I found this image rather funny. It's from the Chinese Embassy in Ottawa. It shows a man dumping cinder blocks into the Rideau River, amongst other waste. I'm well aware many other people dump waste where they are not supposed to, but considering their less than stellar image internationally, you would think the Chinese might try a little harder. All this says to me is that they don't care about their image, and they don't even think about it.

Most likely the man in this picture and his supervisor have already been fired. Has the mess been cleaned up?

03 July 2008

Happy Swimming!

"The Environmental Protection Department has rated water quality at five beaches 'good', 23 'fair' and five 'poor' for this weekend."

...roll eyes...

Only 5 were rated good!? I thought all beaches in Hong Kong were good.

...roll eyes...

...roll eyes...

Oh wait, there's more fine print...

"Seven gazetted beaches - Anglers', Approach, Ting Kau, Casam, Gemini, Hoi Mei Wan and Lido - are closed to swimmers year-round because of poor water quality. People should not swim at these beaches."

Ah, that makes more sense. People 'should not' swim. They don't include the nasty beaches in their headlines. Any beach named 'Lido' should be a dead give away not to swim!

People in Hong Kong 'should not' do many things, this doesn't stop them. Maybe a nice fancy MTR announcement would help...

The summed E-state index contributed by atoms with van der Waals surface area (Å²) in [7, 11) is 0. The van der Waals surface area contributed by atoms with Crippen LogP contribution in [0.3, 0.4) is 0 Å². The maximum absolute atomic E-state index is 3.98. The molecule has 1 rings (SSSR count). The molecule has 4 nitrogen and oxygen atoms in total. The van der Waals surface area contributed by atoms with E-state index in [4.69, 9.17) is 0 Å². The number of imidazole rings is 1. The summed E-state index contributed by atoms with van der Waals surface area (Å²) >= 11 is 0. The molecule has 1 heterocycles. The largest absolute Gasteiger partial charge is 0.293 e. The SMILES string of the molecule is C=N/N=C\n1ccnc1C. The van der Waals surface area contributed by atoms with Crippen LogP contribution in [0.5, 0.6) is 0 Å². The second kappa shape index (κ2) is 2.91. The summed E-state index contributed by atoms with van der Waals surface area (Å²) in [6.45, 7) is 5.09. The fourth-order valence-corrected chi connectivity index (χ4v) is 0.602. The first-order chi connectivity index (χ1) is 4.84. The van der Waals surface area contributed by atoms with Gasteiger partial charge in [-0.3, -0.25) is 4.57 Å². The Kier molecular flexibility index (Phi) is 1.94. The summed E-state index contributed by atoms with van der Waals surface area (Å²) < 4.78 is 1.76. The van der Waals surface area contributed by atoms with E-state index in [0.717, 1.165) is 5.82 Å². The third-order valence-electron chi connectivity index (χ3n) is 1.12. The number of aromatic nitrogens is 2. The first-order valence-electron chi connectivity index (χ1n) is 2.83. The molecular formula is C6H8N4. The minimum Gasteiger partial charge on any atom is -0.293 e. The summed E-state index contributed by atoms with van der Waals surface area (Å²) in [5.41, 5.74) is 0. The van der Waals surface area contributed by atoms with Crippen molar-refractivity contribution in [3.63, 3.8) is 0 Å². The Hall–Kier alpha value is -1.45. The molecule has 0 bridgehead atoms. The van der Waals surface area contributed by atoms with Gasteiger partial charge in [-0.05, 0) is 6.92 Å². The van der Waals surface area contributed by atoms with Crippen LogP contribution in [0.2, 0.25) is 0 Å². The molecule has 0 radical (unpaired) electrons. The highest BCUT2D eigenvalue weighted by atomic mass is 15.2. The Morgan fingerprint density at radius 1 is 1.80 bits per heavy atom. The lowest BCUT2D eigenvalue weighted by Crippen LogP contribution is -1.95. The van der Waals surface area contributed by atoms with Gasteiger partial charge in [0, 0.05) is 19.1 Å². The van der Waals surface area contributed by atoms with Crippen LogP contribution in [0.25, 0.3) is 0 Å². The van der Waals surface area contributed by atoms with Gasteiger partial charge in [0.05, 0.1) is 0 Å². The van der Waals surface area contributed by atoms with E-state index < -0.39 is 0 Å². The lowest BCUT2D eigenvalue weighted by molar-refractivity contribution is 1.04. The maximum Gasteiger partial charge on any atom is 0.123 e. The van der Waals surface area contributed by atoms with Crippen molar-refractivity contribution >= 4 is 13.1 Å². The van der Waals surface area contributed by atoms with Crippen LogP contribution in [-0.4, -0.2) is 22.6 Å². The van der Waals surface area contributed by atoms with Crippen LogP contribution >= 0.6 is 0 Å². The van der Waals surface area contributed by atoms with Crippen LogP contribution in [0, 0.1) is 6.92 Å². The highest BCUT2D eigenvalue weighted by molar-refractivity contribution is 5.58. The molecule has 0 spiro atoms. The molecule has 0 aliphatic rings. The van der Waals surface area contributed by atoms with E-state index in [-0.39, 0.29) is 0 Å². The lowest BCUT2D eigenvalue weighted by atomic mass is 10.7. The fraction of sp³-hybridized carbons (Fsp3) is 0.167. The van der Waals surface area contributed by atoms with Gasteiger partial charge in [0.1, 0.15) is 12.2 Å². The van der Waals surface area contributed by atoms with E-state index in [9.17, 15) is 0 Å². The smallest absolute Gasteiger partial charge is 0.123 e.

...roll eyes...

Got Dry Heat?

Hong Kong had a new record 1,346mm of rain in June. That's only about, oh 54 inches! A lot of that actually happened on one day. We had over 150mm in one hour alone a few weeks ago.

Despite the nice pressure wash, HK is still nice and dirty and dusty. Gotta love those diesel buses...

30 June 2008

Oh no Canada!

While thinking about Canada (it's almost Canada Day) I came up with a bunch of reasons why I don't feel the need to move back in any rush. Today I was reminded of one major reason...

Rogers sucks!

Well, maybe that's unfair to point out just one company... THEY ALL SUCK! (cellular providers in Canada that is).

One look at their price structure for the new iPhone (i standing for 'i am a piece of crap') made my eyes roll more than once. The cheapest plan is $60 CDN! And all you get is 150 minutes! Are you joking!? It's a phone! And it doesn't even do things that many other phones already can. What exactly is so special about this magical device? Pretty much every phone manufacturer in Asia already has a phone that does what the iPhone does plus more. They also cost a heck of a lot less.

There's so much BS about how Canada is too small a market so everyone has to pay more for everything. I thought we were one of the richest countries in the world? Where's all that money going?

Anyone who buys an iPhone (thus signing up for a 3 year contract) is a fool.

p.s. Did I mention I get 1400 minutes for the equivalent of about $10CDN per month? In Hong Kong, that's a ripoff.

29 June 2008

Lamma Island